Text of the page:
SECONDARY HEMOSTASIS defects result in an inability to stabilize the platelet plug formed during primary hemostasis. Therefore, although bleeding may be initially arrested by the formation of a normal platelet plug, this unstabilized plug may "wash" away - resulting in "delayed" bleeding of 1-2 days after the initial blood vessel damage. Typically, these patients present with bleeds into joints or large muscle masses.
-normal 50-150%, mild 6-30%: easy bruising, moderately excessive bleeding after trauma, serious bleeding with surgery/dental extractions, little difficulty with daily living, Musculoskeletal deformities are rare.
- moderate 2-5%, severe 1%: repeated spontaneous bleeds throughout life - especially into joints and muscles, resulting in crippling deformities(atrophied muscles, contracted tendons, fixed joints), intracranial bleeds may be life-threatening (account for 25% of all deaths).
Increased thrombogenic factors
-Stasis - extended travel, post-op, cast
-Damage to the vessel wall - vasculitis, atherosclerosis, malignancy
-Stimulation of platelets - vascular disease, prosthetic heart valve, DM
-Activation of blood coagulation - malignancy, pregnancy, hormone therapies
Decreased protective mechanisms
-Deficiency of coagulation factor inhibitors (ATIII, PC, PS)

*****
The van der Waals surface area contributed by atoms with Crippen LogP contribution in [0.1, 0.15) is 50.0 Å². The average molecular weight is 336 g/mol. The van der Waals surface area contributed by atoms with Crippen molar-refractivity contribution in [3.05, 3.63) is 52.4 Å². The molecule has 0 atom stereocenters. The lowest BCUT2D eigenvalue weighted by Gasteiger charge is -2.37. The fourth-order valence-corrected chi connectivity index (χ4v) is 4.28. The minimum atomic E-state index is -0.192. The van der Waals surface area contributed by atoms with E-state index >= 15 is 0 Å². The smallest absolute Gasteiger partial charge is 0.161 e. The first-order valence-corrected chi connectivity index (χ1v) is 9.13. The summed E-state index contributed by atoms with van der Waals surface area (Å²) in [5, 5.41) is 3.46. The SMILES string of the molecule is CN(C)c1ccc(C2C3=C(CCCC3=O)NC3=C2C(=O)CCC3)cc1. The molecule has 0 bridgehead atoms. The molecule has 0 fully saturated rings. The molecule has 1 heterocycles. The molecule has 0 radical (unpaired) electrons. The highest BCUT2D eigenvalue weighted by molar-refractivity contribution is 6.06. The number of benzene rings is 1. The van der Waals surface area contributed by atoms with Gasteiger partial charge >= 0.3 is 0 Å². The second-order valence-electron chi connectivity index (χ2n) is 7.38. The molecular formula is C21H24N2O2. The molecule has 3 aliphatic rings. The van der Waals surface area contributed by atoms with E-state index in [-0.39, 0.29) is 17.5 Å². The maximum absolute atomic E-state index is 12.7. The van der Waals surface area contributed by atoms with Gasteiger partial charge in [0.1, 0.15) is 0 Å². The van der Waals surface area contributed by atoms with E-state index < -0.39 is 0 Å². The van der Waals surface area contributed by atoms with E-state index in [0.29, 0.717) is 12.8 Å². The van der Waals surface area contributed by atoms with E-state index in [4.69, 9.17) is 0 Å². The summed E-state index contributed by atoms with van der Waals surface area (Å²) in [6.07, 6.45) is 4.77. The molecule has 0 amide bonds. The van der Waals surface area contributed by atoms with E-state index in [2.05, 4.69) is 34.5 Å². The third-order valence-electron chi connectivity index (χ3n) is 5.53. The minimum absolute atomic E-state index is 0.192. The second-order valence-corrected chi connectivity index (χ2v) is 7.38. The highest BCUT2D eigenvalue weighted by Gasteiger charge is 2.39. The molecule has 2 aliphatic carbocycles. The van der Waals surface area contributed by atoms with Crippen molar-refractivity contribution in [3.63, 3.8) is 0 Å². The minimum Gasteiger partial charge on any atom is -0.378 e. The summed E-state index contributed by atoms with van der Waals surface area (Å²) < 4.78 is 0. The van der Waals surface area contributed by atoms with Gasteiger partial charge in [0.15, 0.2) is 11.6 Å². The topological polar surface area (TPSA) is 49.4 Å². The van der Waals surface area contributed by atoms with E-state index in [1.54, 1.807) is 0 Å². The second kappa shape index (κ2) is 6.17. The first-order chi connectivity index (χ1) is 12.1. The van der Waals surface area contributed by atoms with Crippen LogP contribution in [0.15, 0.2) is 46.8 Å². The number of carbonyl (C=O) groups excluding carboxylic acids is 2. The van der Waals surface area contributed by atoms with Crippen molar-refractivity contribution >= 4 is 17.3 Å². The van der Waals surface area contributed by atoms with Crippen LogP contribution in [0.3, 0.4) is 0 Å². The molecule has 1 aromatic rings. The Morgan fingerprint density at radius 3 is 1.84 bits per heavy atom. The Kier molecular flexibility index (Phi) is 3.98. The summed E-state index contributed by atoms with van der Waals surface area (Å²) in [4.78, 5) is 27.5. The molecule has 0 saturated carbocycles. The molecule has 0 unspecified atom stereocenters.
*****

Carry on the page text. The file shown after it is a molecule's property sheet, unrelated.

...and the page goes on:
-Decreased catabolism by liver
An inherited abnormality is suggested by the following:
-Strong family history
-Onset of thrombosis at a young age (<30)
-Two or more recurrences
-Absence of predisposing factors
-Thrombosis at unusual sites (mesenteric, subclavian, retinal vessels)
This test screens for abnormalities in the reactions of primary hemostasis (formation of the platelet plug). This is mostly independent of the plasma coagulation reactions (secondary hemostasis). While a blood pressure cuff is maintained at 40 mmHg, a standardized incision is made in the forearm. The excess blood is gently blotted away, and the time to cessation of blood flow is recorded. This is a very crude test, which is subject to many variables - contributed by both the technologist and the patient. This is also one of the most misused (abused) and misunderstood tests that the laboratory offers. In particular, it is frequently (mis)used to predict the potential for bleeding in a patient about to undergo surgery or an invasive procedure. There is a large body of literature which does not support the use of the bleeding time in this clinical setting. The best predictor of whether a patient will suffer excessive bleeding during a procedure, is an adequate patient HISTORY! In a patient with no personal or family history of excessive bleeding, the BT is close to worthless as a predictor of such an event. This is a classic example of applying a SCREENING test to the GENERAL population, as opposed to a SELECTED population, such as those with a positive bleeding history. In the former, this test loses its predictive value.
The following are amongst the more accepted uses of the bleeding time:
-As part of the evaluation of a patient with a SUSPECTED bleeding disorder.
-Evaluating the response to therapy - DDAVP in vWD, dialysis in a uremic patient.
6th EditionDavid L Nelson, Michael M. Cox
5th EditionCharlotte W. Pratt, Donald Voet, Judith G. Voet
5th EditionCharlotte W. Pratt, Donald Voet, Judith G. Voet
10th EditionCain, Campbell, Minorsky, Reece, Urry, Wasserman